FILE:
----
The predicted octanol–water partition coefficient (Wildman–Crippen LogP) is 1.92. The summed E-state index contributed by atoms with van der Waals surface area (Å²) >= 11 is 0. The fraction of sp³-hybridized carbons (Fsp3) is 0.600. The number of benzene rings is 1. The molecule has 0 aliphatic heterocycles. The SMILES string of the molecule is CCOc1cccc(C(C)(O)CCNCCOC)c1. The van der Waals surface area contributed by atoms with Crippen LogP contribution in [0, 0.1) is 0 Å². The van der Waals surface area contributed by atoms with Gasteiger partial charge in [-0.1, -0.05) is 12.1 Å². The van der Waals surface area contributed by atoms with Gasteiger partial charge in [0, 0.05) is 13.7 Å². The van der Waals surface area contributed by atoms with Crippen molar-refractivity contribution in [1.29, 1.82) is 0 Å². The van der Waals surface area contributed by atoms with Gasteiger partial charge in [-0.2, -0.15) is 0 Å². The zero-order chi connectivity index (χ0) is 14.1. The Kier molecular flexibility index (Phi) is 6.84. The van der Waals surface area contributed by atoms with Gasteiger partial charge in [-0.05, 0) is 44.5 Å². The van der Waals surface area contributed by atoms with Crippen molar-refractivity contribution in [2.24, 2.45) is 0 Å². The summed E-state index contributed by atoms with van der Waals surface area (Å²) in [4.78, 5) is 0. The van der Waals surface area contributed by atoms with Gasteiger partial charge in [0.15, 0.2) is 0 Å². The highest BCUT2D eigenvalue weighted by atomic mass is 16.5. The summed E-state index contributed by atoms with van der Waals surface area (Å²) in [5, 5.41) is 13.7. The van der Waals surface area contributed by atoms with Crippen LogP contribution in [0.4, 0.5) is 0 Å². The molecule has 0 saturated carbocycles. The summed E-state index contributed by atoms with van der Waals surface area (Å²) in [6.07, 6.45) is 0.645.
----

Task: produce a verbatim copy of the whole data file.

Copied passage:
The predicted octanol–water partition coefficient (Wildman–Crippen LogP) is 1.92. The summed E-state index contributed by atoms with van der Waals surface area (Å²) >= 11 is 0. The fraction of sp³-hybridized carbons (Fsp3) is 0.600. The number of benzene rings is 1. The molecule has 0 aliphatic heterocycles. The SMILES string of the molecule is CCOc1cccc(C(C)(O)CCNCCOC)c1. The van der Waals surface area contributed by atoms with Crippen LogP contribution in [0, 0.1) is 0 Å². The van der Waals surface area contributed by atoms with Gasteiger partial charge in [-0.1, -0.05) is 12.1 Å². The van der Waals surface area contributed by atoms with Gasteiger partial charge in [0, 0.05) is 13.7 Å². The van der Waals surface area contributed by atoms with Crippen molar-refractivity contribution in [1.29, 1.82) is 0 Å². The van der Waals surface area contributed by atoms with Gasteiger partial charge in [-0.2, -0.15) is 0 Å². The zero-order chi connectivity index (χ0) is 14.1. The Kier molecular flexibility index (Phi) is 6.84. The van der Waals surface area contributed by atoms with Gasteiger partial charge in [-0.05, 0) is 44.5 Å². The van der Waals surface area contributed by atoms with Crippen molar-refractivity contribution in [2.24, 2.45) is 0 Å². The summed E-state index contributed by atoms with van der Waals surface area (Å²) in [4.78, 5) is 0. The van der Waals surface area contributed by atoms with Gasteiger partial charge in [0.15, 0.2) is 0 Å². The highest BCUT2D eigenvalue weighted by atomic mass is 16.5. The summed E-state index contributed by atoms with van der Waals surface area (Å²) in [5, 5.41) is 13.7. The van der Waals surface area contributed by atoms with Crippen LogP contribution in [0.4, 0.5) is 0 Å². The molecule has 0 saturated carbocycles. The summed E-state index contributed by atoms with van der Waals surface area (Å²) in [6.07, 6.45) is 0.645.